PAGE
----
forever. Thank the Lord we were very much needed in the Pacific so we didn't
hang out too long on the east coast. I think I was still sick until we entered the
Panama Canal. So much for tincans!

After the Panama Canal, our first port of call was Tongatapu where I got sick
again. I pigged out on coconuts with the other city boys from Newark. Then to
either New Hebrides or New Caledonia where we stripped the ship of all
flammable material. We left shortly, in company with other ships for the other
Canal (Guadalcanal) and Tulagi.

Most of what was is written by Mr. Herr appears to be very accurate. However,
I recall two things differently. One, I don't believe we were making 20 knots
because we were still pacing the LCM's and two, one more person left the pilot
house beaten, bowed and bloody. Me!

I was a signalman striker at the time and both my watch and GQ station were as
the talker stationed at the bulkhead just aft of the helmsman. I was the Captains'
connection to the lookouts, guns, etc. The bomb that blew up #2 mount and just
about "everything forward of the stack" trapped me somewhere inside of the
bridge. I must have been out for a short time ( stunned, more than likely) and the
first thing I remember was panic and the thought that I had very little time left.
The only light I could see came from a large hole in the deck (or more likely the
overhead). I looked down and saw what could only be described as hell. I knew I
couldn't get out and really freaked. I screamed for help and a voice somewhere to
my left yelled "over here". When I tried to go "over here" I found myself caught
under lots of junk. Being pretty nutty by now, I broke loose and crawled to where
I had heard the voice. God helped me and I saw the light, literally. Believe it or
not, I had been in the pilot house but only had to step into the water. I can
remember in bootcamp how I hardly passed the swim test and now I'm Olympic
material. I did turn in time to see the DeHaven slip under. When I finally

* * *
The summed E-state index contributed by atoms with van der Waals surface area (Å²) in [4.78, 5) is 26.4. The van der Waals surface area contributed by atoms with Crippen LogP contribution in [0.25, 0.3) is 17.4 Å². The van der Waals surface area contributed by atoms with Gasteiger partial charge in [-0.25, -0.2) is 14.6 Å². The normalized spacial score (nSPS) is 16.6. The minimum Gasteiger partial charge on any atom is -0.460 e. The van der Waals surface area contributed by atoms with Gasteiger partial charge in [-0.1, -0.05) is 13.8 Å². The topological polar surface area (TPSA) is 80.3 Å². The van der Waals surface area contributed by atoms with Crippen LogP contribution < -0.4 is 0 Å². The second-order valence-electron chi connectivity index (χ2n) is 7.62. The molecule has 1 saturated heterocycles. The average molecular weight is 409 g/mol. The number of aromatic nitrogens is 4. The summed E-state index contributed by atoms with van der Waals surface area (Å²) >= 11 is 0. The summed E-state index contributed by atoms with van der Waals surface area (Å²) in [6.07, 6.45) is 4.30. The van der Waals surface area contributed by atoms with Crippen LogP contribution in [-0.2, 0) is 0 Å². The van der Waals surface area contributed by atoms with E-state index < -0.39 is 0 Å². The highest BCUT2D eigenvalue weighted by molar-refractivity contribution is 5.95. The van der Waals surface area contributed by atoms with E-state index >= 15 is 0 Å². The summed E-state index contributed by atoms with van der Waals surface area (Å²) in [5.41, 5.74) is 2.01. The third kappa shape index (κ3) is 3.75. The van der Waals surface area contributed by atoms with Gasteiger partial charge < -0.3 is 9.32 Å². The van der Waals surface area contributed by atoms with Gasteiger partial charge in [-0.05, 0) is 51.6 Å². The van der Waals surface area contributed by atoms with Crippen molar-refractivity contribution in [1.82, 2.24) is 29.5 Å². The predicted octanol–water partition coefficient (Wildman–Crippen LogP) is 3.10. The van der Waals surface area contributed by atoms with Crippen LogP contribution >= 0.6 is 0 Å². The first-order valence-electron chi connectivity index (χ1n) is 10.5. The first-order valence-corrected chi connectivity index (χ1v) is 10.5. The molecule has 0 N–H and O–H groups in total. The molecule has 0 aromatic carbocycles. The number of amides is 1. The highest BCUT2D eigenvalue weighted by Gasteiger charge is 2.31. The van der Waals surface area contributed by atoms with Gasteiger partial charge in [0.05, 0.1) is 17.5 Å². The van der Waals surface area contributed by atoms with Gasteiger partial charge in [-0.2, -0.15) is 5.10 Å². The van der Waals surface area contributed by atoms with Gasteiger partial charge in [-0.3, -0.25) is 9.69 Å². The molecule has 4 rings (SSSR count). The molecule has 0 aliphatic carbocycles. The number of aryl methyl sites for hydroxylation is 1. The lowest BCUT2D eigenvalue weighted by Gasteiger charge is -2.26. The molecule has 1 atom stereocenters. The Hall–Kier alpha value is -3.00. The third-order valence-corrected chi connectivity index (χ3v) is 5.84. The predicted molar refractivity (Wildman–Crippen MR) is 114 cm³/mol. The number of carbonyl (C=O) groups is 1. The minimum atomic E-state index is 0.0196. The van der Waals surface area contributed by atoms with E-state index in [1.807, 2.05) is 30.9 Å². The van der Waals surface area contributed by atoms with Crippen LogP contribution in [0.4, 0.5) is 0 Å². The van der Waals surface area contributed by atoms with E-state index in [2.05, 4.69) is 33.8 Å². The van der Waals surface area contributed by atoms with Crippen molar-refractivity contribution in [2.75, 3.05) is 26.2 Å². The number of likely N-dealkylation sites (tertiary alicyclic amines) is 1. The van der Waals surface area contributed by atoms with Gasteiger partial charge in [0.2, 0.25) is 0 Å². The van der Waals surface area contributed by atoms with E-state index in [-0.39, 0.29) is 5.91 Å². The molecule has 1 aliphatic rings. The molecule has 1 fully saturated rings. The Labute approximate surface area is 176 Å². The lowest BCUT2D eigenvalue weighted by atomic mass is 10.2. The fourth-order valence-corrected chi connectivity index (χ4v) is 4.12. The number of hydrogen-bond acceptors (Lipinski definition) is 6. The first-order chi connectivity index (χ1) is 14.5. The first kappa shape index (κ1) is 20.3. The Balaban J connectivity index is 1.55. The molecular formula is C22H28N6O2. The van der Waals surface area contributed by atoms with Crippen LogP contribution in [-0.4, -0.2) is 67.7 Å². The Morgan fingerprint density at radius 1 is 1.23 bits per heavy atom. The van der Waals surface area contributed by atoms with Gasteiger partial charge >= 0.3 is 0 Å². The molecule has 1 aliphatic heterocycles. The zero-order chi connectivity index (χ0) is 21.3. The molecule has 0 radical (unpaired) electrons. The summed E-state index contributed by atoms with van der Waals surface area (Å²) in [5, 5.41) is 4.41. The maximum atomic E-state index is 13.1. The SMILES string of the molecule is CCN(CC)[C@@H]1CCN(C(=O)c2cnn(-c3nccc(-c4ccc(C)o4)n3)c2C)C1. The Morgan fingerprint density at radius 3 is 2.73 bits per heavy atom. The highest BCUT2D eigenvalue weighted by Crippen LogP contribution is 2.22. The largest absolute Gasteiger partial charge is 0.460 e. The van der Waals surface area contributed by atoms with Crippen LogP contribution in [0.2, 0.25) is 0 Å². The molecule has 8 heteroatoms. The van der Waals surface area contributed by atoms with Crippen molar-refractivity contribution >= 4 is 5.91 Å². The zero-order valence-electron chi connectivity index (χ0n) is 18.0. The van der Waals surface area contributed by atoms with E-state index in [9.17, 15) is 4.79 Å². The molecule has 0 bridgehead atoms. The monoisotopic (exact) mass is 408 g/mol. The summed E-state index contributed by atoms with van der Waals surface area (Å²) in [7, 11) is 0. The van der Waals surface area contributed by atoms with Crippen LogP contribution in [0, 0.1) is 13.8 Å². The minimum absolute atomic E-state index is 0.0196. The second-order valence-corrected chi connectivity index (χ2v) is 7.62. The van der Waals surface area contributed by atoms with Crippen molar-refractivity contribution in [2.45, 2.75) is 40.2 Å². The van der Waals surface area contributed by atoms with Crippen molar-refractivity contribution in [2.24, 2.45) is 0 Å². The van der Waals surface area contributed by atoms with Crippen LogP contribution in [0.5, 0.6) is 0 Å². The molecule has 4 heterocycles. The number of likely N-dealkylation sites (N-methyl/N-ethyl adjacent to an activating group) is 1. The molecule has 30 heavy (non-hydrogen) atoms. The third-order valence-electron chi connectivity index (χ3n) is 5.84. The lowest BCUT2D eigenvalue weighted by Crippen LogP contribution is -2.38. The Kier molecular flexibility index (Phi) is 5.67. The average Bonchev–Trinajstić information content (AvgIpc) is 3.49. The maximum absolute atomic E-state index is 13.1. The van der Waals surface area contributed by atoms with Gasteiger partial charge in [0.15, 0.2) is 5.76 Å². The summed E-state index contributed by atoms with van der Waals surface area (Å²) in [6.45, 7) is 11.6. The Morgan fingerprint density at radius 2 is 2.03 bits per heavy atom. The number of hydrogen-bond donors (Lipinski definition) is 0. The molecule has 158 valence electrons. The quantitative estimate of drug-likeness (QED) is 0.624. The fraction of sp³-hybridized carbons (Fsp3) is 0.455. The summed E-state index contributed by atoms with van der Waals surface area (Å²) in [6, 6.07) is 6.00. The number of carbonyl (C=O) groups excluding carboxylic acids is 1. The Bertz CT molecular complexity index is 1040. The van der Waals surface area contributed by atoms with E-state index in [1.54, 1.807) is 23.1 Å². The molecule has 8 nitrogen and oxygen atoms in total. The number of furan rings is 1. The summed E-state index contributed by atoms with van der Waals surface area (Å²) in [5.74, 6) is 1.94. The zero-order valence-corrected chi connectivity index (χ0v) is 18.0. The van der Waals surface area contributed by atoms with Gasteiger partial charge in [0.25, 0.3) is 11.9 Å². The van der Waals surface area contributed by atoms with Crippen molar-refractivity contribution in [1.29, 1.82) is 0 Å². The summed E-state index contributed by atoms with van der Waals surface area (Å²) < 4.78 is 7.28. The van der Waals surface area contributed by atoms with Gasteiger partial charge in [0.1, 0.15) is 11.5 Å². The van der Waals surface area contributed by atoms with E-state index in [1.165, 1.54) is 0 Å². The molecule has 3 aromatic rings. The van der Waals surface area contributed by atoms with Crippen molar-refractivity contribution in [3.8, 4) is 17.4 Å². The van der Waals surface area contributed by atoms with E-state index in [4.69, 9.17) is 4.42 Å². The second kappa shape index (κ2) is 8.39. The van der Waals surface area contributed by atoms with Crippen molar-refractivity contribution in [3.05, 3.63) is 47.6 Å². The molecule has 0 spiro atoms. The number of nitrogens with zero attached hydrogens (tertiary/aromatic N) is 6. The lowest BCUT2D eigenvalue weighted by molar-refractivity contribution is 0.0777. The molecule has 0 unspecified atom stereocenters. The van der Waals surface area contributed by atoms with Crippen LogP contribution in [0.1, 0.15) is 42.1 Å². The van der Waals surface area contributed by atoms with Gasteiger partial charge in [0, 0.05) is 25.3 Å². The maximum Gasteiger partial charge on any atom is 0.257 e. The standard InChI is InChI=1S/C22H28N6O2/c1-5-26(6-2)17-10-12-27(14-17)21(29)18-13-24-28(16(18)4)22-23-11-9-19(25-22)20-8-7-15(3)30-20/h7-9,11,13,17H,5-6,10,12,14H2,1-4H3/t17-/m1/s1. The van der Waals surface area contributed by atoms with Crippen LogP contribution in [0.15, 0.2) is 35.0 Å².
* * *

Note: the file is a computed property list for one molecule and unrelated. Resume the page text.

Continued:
remembered to inflate my life belt I discovered holes in it. Fortunately for me
there were empty 5" 38 aluminum powder cans floating nearby which I used until
I found some guys on a life raft. I managed to hold on until sometime later when
we were picked up by one of the LCM's.

I ended up spending a horrible night on Guadalcanal and was flown from the
island the next day on a DC3 to a hospital in Noumea. Later is was transferred to
a hospital in New Zealand so I lost contact with my shipmates and never really
had a chance to compare notes.

I did meet up with a marine that told me he and some buddies were at Cape
Esperance watching us get beat up and betting on how long it would take to sink
us. He said it only took seven minutes.

Many wonder why the guns of the DeHaven were late to respond to the attack. I
know why the guns did not begin firing until the last minute. The Jap planes that
got over us came from the direction of Henderson Field. The skipper was
concerned that the planes might be ours so he asked me to ask the lookouts to
report as soon as they could identify them as enemy. Nothing! Once more the
question and once more nothing. Then the captain exclaimed, "damn, tell them to
hurry up!" After I relayed his message, soon came the reply, "They're Japs, we
can see the meatballs!".

All the delay in identification combined with the slow speed of the ship gave the
aces that dove on us a real field day. Bye-bye DD!






This web page was created by and
is maintained by Paul D. Henriott
Last updated 31 March 2005